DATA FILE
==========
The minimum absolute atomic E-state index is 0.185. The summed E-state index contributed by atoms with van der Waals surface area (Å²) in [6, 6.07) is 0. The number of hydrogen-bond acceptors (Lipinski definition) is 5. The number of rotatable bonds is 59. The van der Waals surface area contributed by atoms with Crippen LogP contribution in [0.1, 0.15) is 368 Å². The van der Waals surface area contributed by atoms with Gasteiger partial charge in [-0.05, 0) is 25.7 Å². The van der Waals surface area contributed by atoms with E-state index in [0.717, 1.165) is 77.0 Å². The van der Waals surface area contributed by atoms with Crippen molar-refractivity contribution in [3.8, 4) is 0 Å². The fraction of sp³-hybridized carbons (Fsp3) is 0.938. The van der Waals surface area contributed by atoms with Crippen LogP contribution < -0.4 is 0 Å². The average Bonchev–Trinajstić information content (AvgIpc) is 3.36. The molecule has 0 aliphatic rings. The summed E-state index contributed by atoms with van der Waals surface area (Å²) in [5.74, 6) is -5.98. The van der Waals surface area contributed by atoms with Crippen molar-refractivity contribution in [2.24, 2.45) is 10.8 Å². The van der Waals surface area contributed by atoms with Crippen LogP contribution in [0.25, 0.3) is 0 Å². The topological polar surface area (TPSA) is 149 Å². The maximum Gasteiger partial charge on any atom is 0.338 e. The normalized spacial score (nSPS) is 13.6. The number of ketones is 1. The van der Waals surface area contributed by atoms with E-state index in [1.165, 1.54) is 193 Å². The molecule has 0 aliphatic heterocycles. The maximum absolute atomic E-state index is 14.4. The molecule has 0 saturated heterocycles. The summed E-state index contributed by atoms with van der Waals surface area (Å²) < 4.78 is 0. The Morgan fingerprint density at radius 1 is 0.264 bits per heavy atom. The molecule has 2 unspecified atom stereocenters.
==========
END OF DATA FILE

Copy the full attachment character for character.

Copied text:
The minimum absolute atomic E-state index is 0.185. The summed E-state index contributed by atoms with van der Waals surface area (Å²) in [6, 6.07) is 0. The number of hydrogen-bond acceptors (Lipinski definition) is 5. The number of rotatable bonds is 59. The van der Waals surface area contributed by atoms with Crippen LogP contribution in [0.1, 0.15) is 368 Å². The van der Waals surface area contributed by atoms with Gasteiger partial charge in [-0.05, 0) is 25.7 Å². The van der Waals surface area contributed by atoms with E-state index in [0.717, 1.165) is 77.0 Å². The van der Waals surface area contributed by atoms with Crippen molar-refractivity contribution in [3.8, 4) is 0 Å². The fraction of sp³-hybridized carbons (Fsp3) is 0.938. The van der Waals surface area contributed by atoms with Crippen LogP contribution < -0.4 is 0 Å². The average Bonchev–Trinajstić information content (AvgIpc) is 3.36. The molecule has 0 aliphatic rings. The summed E-state index contributed by atoms with van der Waals surface area (Å²) in [5.74, 6) is -5.98. The van der Waals surface area contributed by atoms with Crippen molar-refractivity contribution in [2.24, 2.45) is 10.8 Å². The van der Waals surface area contributed by atoms with Crippen LogP contribution in [0.25, 0.3) is 0 Å². The topological polar surface area (TPSA) is 149 Å². The maximum Gasteiger partial charge on any atom is 0.338 e. The normalized spacial score (nSPS) is 13.6. The number of ketones is 1. The van der Waals surface area contributed by atoms with E-state index in [1.165, 1.54) is 193 Å². The molecule has 0 aliphatic heterocycles. The maximum absolute atomic E-state index is 14.4. The molecule has 0 saturated heterocycles. The summed E-state index contributed by atoms with van der Waals surface area (Å²) < 4.78 is 0. The Morgan fingerprint density at radius 1 is 0.264 bits per heavy atom. The molecule has 2 unspecified atom stereocenters.